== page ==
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jdiaz78

LS3 Engine Winterization 2014

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jdiaz78

I have searched the forum and the post I found with any information were for a open loop system. I have a closed cooling system on my engine. I'm having a hard time finding someone to go to my lift and do the winterization. One of the dealerships said they would go there, but didn't know about a closed system.

So with that out of the way, does anyone know a good video or step by step instructions for me to follow?

Thanks in advance.

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skyskier

Find someone who can do it and knows how. The time spent searching will be less than the time you spend learning how to do it yourself, and you will not have to buy a new engine in the spring.

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23LSVOwner

Is that a Marine power motor?

If so you might want to talk to your dealer about the flame arrester (air filter) shield. There is a bulletin for it.

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shawndoggy

I have searched the forum and the post I found with any information were for a open loop system. I have a closed cooling system on my engine. I'm having a hard time finding someone to go to my lift and do the winterization. One of the dealerships said they would go there, but didn't know about a closed system.

So with that out of the way, does anyone know a good video or step by step instructions for me to follow?

Thanks in advance.

Assuming that this is the marine power engine the marine power manual is pretty good. There's a diagram showing the drain points. almost all of the the raw water will come out when you pull the vdrive plug, and then a bit more with each exhaust manifold (port side manifold is drained by pulling the heat exchanger plug).

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EchelonMike

A dealer that can't winterize a closed cooling engine is a dealer that scares the $#@&*$^[email protected] out of me. This is like Course 101 in college...basic stuff.

Anyway, if you want to learn to DIY, there are a lot of online resources. For example, Bakes has a resource library with winterization for the LS3, which you can find by clicking here. The first half is for raw water, the second half is for closed cooling. There are also several hoses on the vdrive that have to come off as well, and if your boat has a heater option, you need to drain it at the engine. The manuals that came with your boat will show you how to properly winterize your drivetrain. Literally paint-by-numbers...not difficult at all.

I assume you want to change the engine oil and filter too. I would do this:

1. Run the engine to get the oil warm - it is easier to pump when warm vs cold.

2. I use an oil pump to suck the old oil out of the engine. Once the oil is out, I remove the oil filter and replace it.

3. Refill the engine with oil, and then re-start the engine to circulate the fresh oil thru the engine. Let it run for a minute or two.

4. With engine running I spray fogging oil into the throttle body until the motor stalls out. That coats everything nicely internally.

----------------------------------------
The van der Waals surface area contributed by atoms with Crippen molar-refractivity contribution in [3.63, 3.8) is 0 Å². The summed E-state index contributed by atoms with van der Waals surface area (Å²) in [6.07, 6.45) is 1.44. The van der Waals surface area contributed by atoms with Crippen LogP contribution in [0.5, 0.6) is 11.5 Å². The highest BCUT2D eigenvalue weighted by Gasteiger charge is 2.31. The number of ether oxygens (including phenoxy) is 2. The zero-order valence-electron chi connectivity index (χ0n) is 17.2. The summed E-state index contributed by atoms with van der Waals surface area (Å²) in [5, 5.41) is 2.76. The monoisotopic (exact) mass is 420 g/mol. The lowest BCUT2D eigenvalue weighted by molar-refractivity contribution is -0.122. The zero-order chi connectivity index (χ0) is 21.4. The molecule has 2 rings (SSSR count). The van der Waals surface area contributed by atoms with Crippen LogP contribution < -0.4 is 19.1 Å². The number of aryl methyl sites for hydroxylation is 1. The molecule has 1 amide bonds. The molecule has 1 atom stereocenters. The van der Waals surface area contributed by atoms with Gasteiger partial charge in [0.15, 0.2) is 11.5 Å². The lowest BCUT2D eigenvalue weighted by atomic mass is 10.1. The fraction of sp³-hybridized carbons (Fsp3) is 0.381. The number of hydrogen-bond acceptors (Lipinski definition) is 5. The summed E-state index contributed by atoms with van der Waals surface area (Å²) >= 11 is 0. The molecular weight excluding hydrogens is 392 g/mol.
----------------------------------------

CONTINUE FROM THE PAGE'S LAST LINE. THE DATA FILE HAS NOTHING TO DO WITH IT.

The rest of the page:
5. Turn the key off and then follow the water draining procedure for your specific model of engine and transmission

6. I remove the batteries and bring them home with me.

7. I typically soak a rag in some WD40 and wipe down some of the metal parts of the engine. I spray the motor mounts lightly with WD40, as well as the driveshaft, and anything that looks like bare metal. Just to fight any corrosion.

8. Make sure water that came out of the engine is removed from the bilge to prevent any damp/mold issues over the winter. I usually put one of those dehumidifier tubs of stuff in the bilge to remove any last bit of moisture from the bilge.

One last thought - there have to be a lot of boaters in the KC area. We usually have a winterization party at my house with some boating buddies. We winterize, have a few brewski's, and wax up/clean up the boats before putting them away...makes the end of the summer easier to tolerate. :-) Find some Bu guys that are experts and have them show you the ropes!

Good luck!

-- Mike

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30378

Mike, that sounds like a party I want to join!

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shawndoggy

Anyway, if you want to learn to DIY, there are a lot of online resources. For example, Bakes has a resource library with winterization for the LS3, which you can find by clicking here.

That is an indmar guide, for a raw water cooled LS3. While it's sorta helpful, Indmar and Marine Power set their boats up a little differently. Not to mention that all Marine Power LS3s are close cooled. The Marine Power manual is really the best resource. Skip to page 25

1. Run the engine to get the oil warm - it is easier to pump when warm vs cold.

2. I use an oil pump to suck the old oil out of the engine. Once the oil is out, I remove the oil filter and replace it.

The Marine Power LS3 takes 10Q. Many oil pumps won't hold that much (well... mine doesn't anyhow). Running the hose out the bottom of the boat is easy too, and you don't have to warm the boat up. Just stick the hose out the bottom (with appropriate receptacle) and let it drain overnight.

4. With engine running I spray fogging oil into the throttle body until the motor stalls out. That coats everything nicely internally.

DO NOT FOG YOUR MARINE POWER LS3 -- OR ANY CATALYTIC CONVERTER EQUIPPED BOAT -- THIS WAY UNLESS YOU HATE YOUR MONEY (will ruin your cats in short order).

Edited by shawndoggy

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